UMKC Professor to serve as director of new research consortium

Esmie Tseng

UMKC’s own Lynda Bonewald, Ph.D., will serve as director for a new research consortium that will combine the unique strengths and resources of UMKC, Kansas City University of Medicine and Biosciences and the University of Kansas Medical Center.

“The goal of this consortium is to build powerful research teams of basic to clinical investigators from our three institutions to discover new treatments and cures,” Bonewald said.

The consortium will focus specifically on advancing the translational research of certain muscle and bone diseases and will be the first formal collaboration between the three health science schools in Kansas City, as UMKC Today reports. This could translate into new drugs and devices for patients.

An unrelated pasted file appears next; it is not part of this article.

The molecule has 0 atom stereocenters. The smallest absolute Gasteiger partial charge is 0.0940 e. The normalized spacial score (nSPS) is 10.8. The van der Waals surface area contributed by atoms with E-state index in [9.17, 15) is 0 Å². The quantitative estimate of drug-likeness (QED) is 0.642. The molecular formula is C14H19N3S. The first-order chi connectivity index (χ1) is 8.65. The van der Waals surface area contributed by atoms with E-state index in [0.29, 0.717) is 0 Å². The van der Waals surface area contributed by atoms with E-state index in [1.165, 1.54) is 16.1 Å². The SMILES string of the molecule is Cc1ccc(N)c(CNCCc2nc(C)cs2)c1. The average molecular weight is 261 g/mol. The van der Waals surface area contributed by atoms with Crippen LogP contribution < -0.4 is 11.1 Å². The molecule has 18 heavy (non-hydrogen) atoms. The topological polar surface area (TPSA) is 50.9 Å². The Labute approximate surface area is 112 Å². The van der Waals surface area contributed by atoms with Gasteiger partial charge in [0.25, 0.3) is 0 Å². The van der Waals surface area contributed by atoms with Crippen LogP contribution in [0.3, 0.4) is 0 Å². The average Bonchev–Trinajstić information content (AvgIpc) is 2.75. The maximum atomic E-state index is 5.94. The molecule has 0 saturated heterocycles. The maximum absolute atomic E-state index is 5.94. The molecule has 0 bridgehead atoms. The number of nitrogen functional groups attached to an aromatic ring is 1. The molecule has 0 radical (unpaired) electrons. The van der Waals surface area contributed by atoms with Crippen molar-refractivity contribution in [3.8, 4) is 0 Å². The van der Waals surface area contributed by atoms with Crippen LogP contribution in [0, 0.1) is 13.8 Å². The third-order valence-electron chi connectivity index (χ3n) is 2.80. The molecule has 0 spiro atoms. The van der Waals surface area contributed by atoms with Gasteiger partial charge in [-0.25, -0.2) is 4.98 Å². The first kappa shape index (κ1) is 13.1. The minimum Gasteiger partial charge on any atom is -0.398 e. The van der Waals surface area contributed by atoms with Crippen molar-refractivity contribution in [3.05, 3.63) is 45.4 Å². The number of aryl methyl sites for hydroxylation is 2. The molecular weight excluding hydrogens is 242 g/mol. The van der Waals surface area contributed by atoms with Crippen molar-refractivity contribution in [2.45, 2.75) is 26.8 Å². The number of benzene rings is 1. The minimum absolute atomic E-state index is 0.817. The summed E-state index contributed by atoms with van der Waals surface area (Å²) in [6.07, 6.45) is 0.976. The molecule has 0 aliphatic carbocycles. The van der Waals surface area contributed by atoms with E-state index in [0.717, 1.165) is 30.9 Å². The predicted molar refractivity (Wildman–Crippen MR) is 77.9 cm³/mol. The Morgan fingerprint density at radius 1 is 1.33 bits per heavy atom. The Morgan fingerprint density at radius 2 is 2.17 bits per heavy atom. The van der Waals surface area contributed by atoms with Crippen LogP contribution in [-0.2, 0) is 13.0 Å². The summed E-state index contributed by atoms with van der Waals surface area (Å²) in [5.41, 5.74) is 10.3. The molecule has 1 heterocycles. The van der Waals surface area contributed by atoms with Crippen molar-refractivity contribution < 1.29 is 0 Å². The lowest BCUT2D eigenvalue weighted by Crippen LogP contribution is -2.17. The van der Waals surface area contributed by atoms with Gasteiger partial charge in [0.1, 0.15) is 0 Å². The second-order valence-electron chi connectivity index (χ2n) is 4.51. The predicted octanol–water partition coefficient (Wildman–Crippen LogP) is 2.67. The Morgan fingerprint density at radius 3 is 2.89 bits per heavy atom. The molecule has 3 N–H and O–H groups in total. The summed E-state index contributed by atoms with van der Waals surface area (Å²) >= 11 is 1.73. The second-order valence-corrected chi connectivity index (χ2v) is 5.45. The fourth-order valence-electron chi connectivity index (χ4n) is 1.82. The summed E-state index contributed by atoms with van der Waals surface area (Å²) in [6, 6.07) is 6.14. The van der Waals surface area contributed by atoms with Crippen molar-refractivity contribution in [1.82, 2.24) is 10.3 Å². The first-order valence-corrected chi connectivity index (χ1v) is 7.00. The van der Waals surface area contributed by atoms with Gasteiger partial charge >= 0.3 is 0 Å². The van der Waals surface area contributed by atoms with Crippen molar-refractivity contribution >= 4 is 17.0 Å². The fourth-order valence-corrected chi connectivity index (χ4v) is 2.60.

Bonewald, who is the vice chancellor for translational and clinical research at UMKC, will serve on the consortium’s supervising executive committee with Dr. Jeffrey Joyce, the vice president for research at KCUMB and Dr. Richard Barohn, the vice chancellor for research at the KU Medical Center.

Bonewald currently performs research focusing on osteocytes, the most prevalent bone cells in the adult body. She is also the Director of the Bone Biology Research Program and the Director of the UMKC Center of Excellence in the Study of Dental and Musculoskeletal Tissues.  She has led research at UMKC funded by an $8.3 million grant from the National Institute on Aging studying the link between osteoporosis and sarcopenia, the loss of bone density and muscle mass during aging.

“Diseases of mineralized tissues such as bone and teeth or of the muscles that control bone movement result in significant health costs in terms of suffering, loss of work and productivity, and even death,” Bonewald said.  “There is a tremendous need for new approaches to treating musculoskeletal diseases.”

Bone and dental injuries affect the elderly as well as children and adults and, with inactivity and obesity, fragile bone structures are growing more prevalent in children especially.  Injuries can lead to death or the need for long-term care.